We finally had some decent weather for a change and I spent the weekend doing two things that I love the most, learning and teaching. I stopped by Austin on my way to the Hill Country for a “head shot” (portrait) workshop by Kirk Tuck. It was a great class and I enjoyed every minute of it. Then I headed out to Pedernales Falls State Park to provide some one-on-one landscape coaching. Thankfully, the weather Saturday evening and Sunday morning was exceptional and we got some great shots of the falls and surrounding area. All in all, a very enjoyable weekend.
I’ve decided to spread my photographic wings a little in 2010 and spend some more time shooting people or at least including people in my landscape & nature work more often. This family was very accommodating after I offered some help in launching them from shore. Never seen a kayak this full of gear before. Must be gear lust affects more than just photographers these days.
Gone Fishing – Bastrop, Texas
Copyright © 2010 Jeff Lynch Photography
Shot taken with a Canon Powershot G10 set on aperture priority (Av) using a circular polarizer. The exposure was taken at 30mm, f/5.6 for 1/20th of a second at ISO 80. All post capture processing was done in Adobe’s Lightroom 3 Beta. Click on the image above for a larger version.
It’s been way too long since I last travelled to the Texas Hill Country and those wide open spaces are calling to me once again. So it’s Road Trip Time (RTT) because Life’s Too Short (LTS) and that pretty much sums it up for me.
The weather here in Texas has been downright miserable this winter but there’s a high pressure system moving from the west that promises a bit of sunshine and some nice clouds. After weeks of overcast skies and rain the rivers and creeks in the Hill Country are flowing fast and furious, which makes for some nice photographic opportunities.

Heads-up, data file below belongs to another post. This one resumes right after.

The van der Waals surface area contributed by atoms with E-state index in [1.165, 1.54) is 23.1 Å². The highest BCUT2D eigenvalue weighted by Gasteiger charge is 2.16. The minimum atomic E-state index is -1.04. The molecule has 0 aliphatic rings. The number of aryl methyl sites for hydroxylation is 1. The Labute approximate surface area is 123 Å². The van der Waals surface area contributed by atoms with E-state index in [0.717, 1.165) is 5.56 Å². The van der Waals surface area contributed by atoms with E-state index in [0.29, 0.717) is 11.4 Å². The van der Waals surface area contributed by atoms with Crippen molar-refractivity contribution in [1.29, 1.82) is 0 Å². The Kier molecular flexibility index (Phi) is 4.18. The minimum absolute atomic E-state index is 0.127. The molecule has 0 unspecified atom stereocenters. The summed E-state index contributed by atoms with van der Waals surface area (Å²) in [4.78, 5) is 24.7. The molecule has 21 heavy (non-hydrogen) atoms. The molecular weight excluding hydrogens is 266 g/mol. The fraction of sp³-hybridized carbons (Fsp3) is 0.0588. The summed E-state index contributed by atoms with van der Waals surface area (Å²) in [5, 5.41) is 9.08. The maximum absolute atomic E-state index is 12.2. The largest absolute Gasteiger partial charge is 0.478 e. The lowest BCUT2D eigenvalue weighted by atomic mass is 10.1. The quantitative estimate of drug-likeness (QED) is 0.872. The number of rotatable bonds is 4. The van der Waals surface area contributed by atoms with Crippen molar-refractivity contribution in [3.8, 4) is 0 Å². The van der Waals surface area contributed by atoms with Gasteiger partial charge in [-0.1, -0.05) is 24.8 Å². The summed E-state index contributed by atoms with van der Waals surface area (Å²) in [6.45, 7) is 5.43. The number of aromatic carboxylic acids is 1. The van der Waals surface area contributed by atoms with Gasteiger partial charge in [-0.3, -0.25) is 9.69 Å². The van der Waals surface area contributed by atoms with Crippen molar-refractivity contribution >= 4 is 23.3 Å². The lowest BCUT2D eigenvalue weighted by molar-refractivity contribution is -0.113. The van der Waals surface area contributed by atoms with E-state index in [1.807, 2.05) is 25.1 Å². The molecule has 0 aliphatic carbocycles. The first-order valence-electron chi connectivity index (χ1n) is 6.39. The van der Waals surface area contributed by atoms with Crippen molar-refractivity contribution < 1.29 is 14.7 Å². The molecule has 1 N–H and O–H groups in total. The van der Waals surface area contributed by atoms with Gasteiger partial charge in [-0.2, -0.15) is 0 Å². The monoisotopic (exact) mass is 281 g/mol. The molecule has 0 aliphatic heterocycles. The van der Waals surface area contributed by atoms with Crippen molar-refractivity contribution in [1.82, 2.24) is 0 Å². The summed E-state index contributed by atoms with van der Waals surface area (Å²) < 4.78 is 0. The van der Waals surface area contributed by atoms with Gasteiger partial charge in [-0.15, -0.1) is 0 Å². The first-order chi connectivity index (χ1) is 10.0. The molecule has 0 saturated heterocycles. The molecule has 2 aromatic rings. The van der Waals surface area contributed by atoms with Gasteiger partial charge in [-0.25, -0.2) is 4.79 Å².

There are a few tips to keep in mind when shooting in inclement weather in central Texas:
It’s Tough to Get a Great Sot when Your Hands Are Freezing Cold!
It’s darn cold shooting waterfalls in the dead of winter so keep those hands warm but tactile with a pair of Mechanix Wear Coyote gloves. Used by the US military, NASCAR® pit crews and photographers worldwide, these little beauties are incredible. They keep your hands warm while allowing you to use your camera as if you weren’t wearing gloves at all! And for rock climbing to get that great shot, they are second to none!
Think Safety and Come Back Alive!
It’s not enough just to pack an extra lens, filters, memory cards and tripod. You need to be thinking “what if something happens to me?” when packing for those day hikes to your favorite spot. If you fall and injure yourself, packing for safety can mean the difference between life and death in the freezing cold..
I’ve owned way more photo bags than I care to admit and never found exactly the right one to fit my needs. That is, until I found Moose Peterson’s MP-7 Photopack. This lightweight but sturdy pack fits me like a glove and holds more gear than my poor old back will ever allow me to carry.